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Resuscitation trolleys: human factors engineering
  1. Y Donchin
  1. Hadassah Hebrew University Medical School, P O Box 12007, Jerusalem 91120, Israel; donchin{at}cc.huji.ac.il

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An essential part of nursing education in the early 1950s was to prepare a special “tray” for different procedures. A textbook, “Tray and Trolley Setting” by Helene Dickie,1 gave accurate instructions and drawings for the preparation of equipment and drugs for the most important procedures such as colonic lavage, mustard plaster application, and many more. On page 138 is an illustration showing the trolley for tracheotomy (see front cover). This is a well designed set up as the operator can see the equipment and has easy access to whatever he needs.

Cardiopulmonary resuscitation (CPR), introduced by P Safar in 1964, required only 10 fingers, the knowledge to perform mouth to mouth ventilation, and the proper way for cardiac massage. Advanced cardiac life support was the next step; equipment and drugs were supposed to be handy and portable so that they could be carried to the patient’s bed or in the ICU for rapid and easy access. Today the essential equipment for resuscitation includes more than 100 items—drugs, syringes, electrodes, etc—and easy access to electrical power.

In the same way that nurses prepared their trolleys in the past, in the operating room all the necessary items for CPR were located in a special place, usually on a “cart” (fig 1). A similar cart was built for the emergency room and for patient wards. All were designed without regard to basic human factors design. The first carts were simple adaptations of the multiple drawer trolley used by mechanics in auto repair shops (fig 2). Careful analysis from a human engineering view showed that, even though it was easy to mobilize the cart, it was hard to locate drugs in the different compartments and at “time crucial” moments one drawer would not let the other one open properly. For those who used this cart for the first time during a CPR event, it was time consuming to locate a 5 ml syringe or to find a drug ampoule. Commercial CPR trolleys soon became available but they were different from the generic “tool shed” ones. The drawers were larger in order to store large items such as a manual bag ventilator and multiple size masks. A lock to protect the drugs and wheels for easy transport were added; but human factors engineering was still neglected. The carts were designed as a simple storage place without taking into account the needs encountered during moments of crisis and high tempo which regularly occur during a cardiac arrest.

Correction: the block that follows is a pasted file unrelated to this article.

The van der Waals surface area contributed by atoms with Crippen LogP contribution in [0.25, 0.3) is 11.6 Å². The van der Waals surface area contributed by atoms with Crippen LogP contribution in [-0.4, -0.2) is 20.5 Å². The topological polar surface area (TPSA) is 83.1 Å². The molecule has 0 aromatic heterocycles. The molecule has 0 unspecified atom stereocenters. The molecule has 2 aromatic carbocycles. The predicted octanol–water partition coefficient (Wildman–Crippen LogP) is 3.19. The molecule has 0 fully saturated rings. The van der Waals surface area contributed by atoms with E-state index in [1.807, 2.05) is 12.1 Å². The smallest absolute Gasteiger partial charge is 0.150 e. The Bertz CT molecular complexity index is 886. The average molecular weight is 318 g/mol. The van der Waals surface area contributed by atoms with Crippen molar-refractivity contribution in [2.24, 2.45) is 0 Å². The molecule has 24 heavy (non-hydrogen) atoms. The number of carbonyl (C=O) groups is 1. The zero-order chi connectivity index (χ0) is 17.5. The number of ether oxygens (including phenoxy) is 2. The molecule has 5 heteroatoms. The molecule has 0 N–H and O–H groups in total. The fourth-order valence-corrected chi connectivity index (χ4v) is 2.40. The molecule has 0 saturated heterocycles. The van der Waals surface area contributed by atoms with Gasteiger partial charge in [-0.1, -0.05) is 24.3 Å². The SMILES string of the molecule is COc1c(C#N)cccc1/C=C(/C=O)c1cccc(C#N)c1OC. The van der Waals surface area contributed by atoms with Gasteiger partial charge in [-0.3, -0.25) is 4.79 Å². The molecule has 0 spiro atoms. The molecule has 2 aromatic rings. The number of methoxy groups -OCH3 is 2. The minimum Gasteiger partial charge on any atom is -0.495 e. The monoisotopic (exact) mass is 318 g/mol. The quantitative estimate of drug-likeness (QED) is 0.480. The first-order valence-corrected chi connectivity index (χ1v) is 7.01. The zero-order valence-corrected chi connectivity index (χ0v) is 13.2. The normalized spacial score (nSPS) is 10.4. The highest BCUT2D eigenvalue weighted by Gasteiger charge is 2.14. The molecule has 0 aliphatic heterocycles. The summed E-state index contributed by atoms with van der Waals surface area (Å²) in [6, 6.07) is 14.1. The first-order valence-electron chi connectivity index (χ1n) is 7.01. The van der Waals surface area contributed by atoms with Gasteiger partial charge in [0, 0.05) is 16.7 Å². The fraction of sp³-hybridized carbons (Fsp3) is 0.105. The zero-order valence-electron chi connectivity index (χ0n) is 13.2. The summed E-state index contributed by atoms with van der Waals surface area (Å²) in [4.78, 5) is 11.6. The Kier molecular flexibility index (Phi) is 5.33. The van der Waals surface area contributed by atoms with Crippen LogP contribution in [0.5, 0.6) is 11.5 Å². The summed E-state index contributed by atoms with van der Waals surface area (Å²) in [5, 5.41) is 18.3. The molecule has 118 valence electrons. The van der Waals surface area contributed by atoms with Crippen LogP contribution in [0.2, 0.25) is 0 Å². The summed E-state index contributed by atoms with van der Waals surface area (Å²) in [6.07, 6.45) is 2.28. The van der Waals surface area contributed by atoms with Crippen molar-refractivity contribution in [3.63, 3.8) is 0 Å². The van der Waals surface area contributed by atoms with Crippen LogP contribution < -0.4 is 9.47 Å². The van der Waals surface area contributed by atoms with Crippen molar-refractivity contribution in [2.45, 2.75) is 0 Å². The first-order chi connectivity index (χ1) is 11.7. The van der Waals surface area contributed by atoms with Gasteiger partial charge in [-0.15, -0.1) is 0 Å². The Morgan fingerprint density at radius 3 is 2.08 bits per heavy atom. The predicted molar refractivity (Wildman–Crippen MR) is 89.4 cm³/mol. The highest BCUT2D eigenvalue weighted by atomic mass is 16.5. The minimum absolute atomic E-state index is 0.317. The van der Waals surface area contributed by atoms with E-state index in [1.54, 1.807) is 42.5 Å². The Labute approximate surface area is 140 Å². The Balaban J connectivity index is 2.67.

Figure 1

Early design of a CPR “cart.”

Figure 2

Multiple drawer trolley.

Recording CPR by video analysis helped to map out the process and led us to suggest a different approach to the design of CPR trolleys. What was wrong?

  1. Drugs and the equipment necessary to deliver them were usually opaque to the clinicians, hidden and, even after the item was located, access was not easy.

  2. There is a need for many electrical sockets to power the devices used during resuscitation but which are not readily available around the patient’s bed.

  3. Labeling was not apparent and went against all rules of human factors design (see paper by Gosbee in this issue of QSHC).2

HUMAN FACTOR DESIGNED RESUSCITATION TROLLEYS

From the information gathered we designed a CPR trolley based on the supermarket principle that all merchandise should be seen and easily accessible to the customer (“touch and buy”). Transparent containers that opened towards the operator served as a basic model for our prototype. Various sizes of containers were put together on a frame with wheels. No labeling was necessary as all items were transparent to the users. There were no drawers. Suction catheters and bulky items were stored in perpendicular pipes, and 10 electrical sockets were built into the frame with only one (very long) electrical extension cord needed to power the trolley and the resuscitation devices required during CPR (fig 3).

Figure 3

Human factor designed resuscitation trolley.

At first the nurses did not like the new cart. They thought that, if you can see the equipment and drugs, they would disappear. They also felt that it would be difficult to clean. However, after using it for the first time in a real resuscitation event, they never wanted to go back to the old “tool shed” trolleys. Today this is the standard CPR trolley in our hospital and in most hospitals in Israel. This is an example of how the application of relatively “simple” human factors principles can lead to a significant improvement in reducing errors in a medical work environment. By using interviews, focus groups, mapping out the process, and applying video task analysis we were able to capture the real needs of the healthcare providers and to design a useful tool that reduced their workload and also improved the care of patients.

REFERENCES

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